The bank regulatory agencies have also advised that third-party relationships must be documented in a written contract that addresses the following items, among others:

  • the nature and scope of the arrangement and services to be performed by each party to the agreement;
  • appropriate performance measures and benchmarks;
  • applicable record-keeping requirements;
  • responsibility for compliance with anti-money laundering requirements and economic and trade sanctions administered by the Office of Foreign Assets Control;
  • appropriate audit and access rights to verify compliance with the agreement and address any regulatory examination authority, including acknowledgment by the third party that its performance of functions for a bank subjects it to the jurisdiction of the federal bank regulatory agencies under the Bank Service Company Act;
  • fees, costs and expenses;
  • information security, confidentiality and use of the bank’s information and nonpublic personal information concerning the bank’s customers;
  • termination rights, including a right on the part of the bank to terminate the agreement if directed by regulatory authorities;
  • indemnification for breaches of representations and warranties or contractual obligations on the part of either party;
  • business continuity;
  • customer complaint resolution; and
  • a requirement that the third party comply with applicable laws and regulations.

As a practical matter, an arrangement between a marketplace lending platform and a bank must be structured so that the bank will be regarded as the “true” lender of loans that it originates and funds through the program. The contract between the bank and the marketplace lending platform should allocate risk and responsibility for performing various functions related to loan origination in a manner consistent with the bank’s role as the lender, taking into account the considerations and factors discussed in prior FinTech Flash installments and all the facts and circumstances of the relationship. A bank that participates in a marketplace lending arrangement should consider whether it faces any credit or other risks in the event that it is unable to sell loans as contemplated, and both parties should consider whether any steps taken to mitigate these risks affect the characterization of the bank as the true lender.

Further, since banks that enter into arrangements with marketplace lending platforms often sell the loans that are originated through the relationship to the marketplace lending platform or other purchasers, there is typically one or more separate loan or receivables purchase and sale agreement(s). Loan purchasers will want to ensure that the arrangement is structured in a manner that addresses the Second Circuit’s decision in Madden v. Midland Funding, LLC, which held that a provision of the National Bank Act that permits national banks to charge interest at the rate permissible for the most favored lender in the state where the bank is located does not protect an assignee of a national bank that is neither a bank nor acting on behalf of one from state usury claims. If the interest rate on the loan exceeds the rate permitted by applicable state law, then a purchaser of a loan made to a borrower in a state where Madden is controlling may not be able to enforce its rights under the loan agreement or may even be required to disgorge amounts paid by the borrower.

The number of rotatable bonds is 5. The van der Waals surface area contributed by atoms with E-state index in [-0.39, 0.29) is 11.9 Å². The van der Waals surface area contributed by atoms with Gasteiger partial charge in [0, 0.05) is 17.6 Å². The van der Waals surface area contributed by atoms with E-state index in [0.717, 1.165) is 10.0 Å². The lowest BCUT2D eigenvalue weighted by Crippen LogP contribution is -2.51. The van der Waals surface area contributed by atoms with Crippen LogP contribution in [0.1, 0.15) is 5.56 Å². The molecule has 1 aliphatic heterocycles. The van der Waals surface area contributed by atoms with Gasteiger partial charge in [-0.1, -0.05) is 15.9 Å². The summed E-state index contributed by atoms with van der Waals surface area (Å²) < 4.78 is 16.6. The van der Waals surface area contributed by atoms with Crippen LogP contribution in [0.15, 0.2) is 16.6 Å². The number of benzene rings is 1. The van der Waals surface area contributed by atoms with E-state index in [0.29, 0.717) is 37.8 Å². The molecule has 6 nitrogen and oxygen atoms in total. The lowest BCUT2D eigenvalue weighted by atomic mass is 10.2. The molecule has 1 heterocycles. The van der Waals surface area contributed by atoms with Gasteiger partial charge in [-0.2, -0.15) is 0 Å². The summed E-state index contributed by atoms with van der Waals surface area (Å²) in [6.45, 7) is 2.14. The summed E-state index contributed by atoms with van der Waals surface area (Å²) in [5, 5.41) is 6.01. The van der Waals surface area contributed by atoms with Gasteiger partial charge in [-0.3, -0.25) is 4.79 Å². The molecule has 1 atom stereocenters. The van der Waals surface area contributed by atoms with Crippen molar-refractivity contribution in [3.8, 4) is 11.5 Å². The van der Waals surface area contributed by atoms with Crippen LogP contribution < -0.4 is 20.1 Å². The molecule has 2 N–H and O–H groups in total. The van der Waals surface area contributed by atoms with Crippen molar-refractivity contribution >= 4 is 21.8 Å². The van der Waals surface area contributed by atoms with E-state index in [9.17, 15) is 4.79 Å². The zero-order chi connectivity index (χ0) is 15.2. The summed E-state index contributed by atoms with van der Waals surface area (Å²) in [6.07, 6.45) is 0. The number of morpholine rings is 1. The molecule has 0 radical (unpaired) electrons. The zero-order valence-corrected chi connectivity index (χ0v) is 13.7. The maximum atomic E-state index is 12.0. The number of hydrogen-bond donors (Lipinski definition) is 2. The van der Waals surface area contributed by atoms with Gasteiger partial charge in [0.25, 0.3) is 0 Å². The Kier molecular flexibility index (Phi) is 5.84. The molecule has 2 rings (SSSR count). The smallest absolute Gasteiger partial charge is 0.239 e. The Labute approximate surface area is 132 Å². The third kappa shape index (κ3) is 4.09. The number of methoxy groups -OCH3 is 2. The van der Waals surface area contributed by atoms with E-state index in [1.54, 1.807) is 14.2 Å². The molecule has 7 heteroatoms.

Some market participants have sought to address the Madden case by not purchasing loans made to borrowers in states that are part of the Second Circuit—Vermont, Connecticut and New York. Other market participants have sought to structure their loan purchase and sale arrangements in a manner that they believe will distinguish these arrangements from the facts in Madden. Madden involved a situation in which a national bank sold a loan in which it did not retain any interest, so some market participants prefer to purchase participation interests in loans in which the originating bank remains the named lender. Others have structured loan sale arrangements where the marketplace lending platform pays the originating bank trailing payments that depend upon the performance of the loan and that are intended to provide the bank with a continuing economic interest in the loan. These types of arrangements need to be carefully evaluated under all of the facts and circumstances before making any determination whether they adequately address the risks created by the Madden decision for loan purchasers.

This summary is not meant to be an exhaustive description of all of the items that may need to be addressed in an agreement between a bank and a marketplace lending platform. These types of arrangements are complex, and each arrangement must be carefully structured and documented so that it functions in the manner intended for both parties.